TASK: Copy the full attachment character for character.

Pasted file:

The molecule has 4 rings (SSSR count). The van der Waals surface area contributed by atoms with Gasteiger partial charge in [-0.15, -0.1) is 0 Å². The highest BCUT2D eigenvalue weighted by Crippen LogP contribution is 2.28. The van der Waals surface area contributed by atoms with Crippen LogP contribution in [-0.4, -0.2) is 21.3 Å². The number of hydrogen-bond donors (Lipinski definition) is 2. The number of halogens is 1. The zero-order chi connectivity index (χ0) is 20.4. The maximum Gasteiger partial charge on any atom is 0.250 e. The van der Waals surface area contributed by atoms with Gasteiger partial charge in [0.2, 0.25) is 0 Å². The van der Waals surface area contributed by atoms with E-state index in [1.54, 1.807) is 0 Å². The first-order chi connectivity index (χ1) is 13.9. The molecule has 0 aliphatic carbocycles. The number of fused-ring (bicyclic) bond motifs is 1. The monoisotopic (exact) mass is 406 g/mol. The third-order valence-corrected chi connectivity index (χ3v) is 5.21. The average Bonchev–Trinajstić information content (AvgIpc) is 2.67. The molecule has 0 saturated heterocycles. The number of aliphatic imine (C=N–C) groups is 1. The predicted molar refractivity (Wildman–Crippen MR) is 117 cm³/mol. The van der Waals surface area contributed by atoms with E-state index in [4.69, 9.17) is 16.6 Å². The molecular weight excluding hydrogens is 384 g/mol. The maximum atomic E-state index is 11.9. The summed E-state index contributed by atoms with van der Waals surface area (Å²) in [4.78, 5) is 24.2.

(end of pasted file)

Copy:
The molecule has 4 rings (SSSR count). The van der Waals surface area contributed by atoms with Gasteiger partial charge in [-0.15, -0.1) is 0 Å². The highest BCUT2D eigenvalue weighted by Crippen LogP contribution is 2.28. The van der Waals surface area contributed by atoms with Crippen LogP contribution in [-0.4, -0.2) is 21.3 Å². The number of hydrogen-bond donors (Lipinski definition) is 2. The number of halogens is 1. The zero-order chi connectivity index (χ0) is 20.4. The maximum Gasteiger partial charge on any atom is 0.250 e. The van der Waals surface area contributed by atoms with Gasteiger partial charge in [0.2, 0.25) is 0 Å². The van der Waals surface area contributed by atoms with E-state index in [1.54, 1.807) is 0 Å². The first-order chi connectivity index (χ1) is 13.9. The molecule has 0 aliphatic carbocycles. The number of fused-ring (bicyclic) bond motifs is 1. The monoisotopic (exact) mass is 406 g/mol. The third-order valence-corrected chi connectivity index (χ3v) is 5.21. The average Bonchev–Trinajstić information content (AvgIpc) is 2.67. The molecule has 0 saturated heterocycles. The number of aliphatic imine (C=N–C) groups is 1. The predicted molar refractivity (Wildman–Crippen MR) is 117 cm³/mol. The van der Waals surface area contributed by atoms with E-state index in [4.69, 9.17) is 16.6 Å². The molecular weight excluding hydrogens is 384 g/mol. The maximum atomic E-state index is 11.9. The summed E-state index contributed by atoms with van der Waals surface area (Å²) in [4.78, 5) is 24.2.